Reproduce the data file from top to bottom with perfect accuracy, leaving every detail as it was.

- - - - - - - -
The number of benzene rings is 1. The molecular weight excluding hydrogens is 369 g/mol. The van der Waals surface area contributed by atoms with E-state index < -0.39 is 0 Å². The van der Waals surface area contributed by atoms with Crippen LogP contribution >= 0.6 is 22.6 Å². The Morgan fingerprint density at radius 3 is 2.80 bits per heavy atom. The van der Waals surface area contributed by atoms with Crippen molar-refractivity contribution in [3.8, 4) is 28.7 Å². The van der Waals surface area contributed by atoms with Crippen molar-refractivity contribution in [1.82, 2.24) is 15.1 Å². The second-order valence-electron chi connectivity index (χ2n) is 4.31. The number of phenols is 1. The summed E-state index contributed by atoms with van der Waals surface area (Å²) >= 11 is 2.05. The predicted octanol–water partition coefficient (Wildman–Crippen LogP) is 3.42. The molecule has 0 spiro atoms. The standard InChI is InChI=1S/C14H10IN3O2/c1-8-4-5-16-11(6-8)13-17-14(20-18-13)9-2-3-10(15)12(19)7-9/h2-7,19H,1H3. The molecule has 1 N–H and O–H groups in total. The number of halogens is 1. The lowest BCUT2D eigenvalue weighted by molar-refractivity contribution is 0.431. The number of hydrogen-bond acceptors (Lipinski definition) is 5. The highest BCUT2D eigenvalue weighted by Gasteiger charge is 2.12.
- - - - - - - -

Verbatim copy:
The number of benzene rings is 1. The molecular weight excluding hydrogens is 369 g/mol. The van der Waals surface area contributed by atoms with E-state index < -0.39 is 0 Å². The van der Waals surface area contributed by atoms with Crippen LogP contribution >= 0.6 is 22.6 Å². The Morgan fingerprint density at radius 3 is 2.80 bits per heavy atom. The van der Waals surface area contributed by atoms with Crippen molar-refractivity contribution in [3.8, 4) is 28.7 Å². The van der Waals surface area contributed by atoms with Crippen molar-refractivity contribution in [1.82, 2.24) is 15.1 Å². The second-order valence-electron chi connectivity index (χ2n) is 4.31. The number of phenols is 1. The summed E-state index contributed by atoms with van der Waals surface area (Å²) >= 11 is 2.05. The predicted octanol–water partition coefficient (Wildman–Crippen LogP) is 3.42. The molecule has 0 spiro atoms. The standard InChI is InChI=1S/C14H10IN3O2/c1-8-4-5-16-11(6-8)13-17-14(20-18-13)9-2-3-10(15)12(19)7-9/h2-7,19H,1H3. The molecule has 1 N–H and O–H groups in total. The number of halogens is 1. The lowest BCUT2D eigenvalue weighted by molar-refractivity contribution is 0.431. The number of hydrogen-bond acceptors (Lipinski definition) is 5. The highest BCUT2D eigenvalue weighted by Gasteiger charge is 2.12.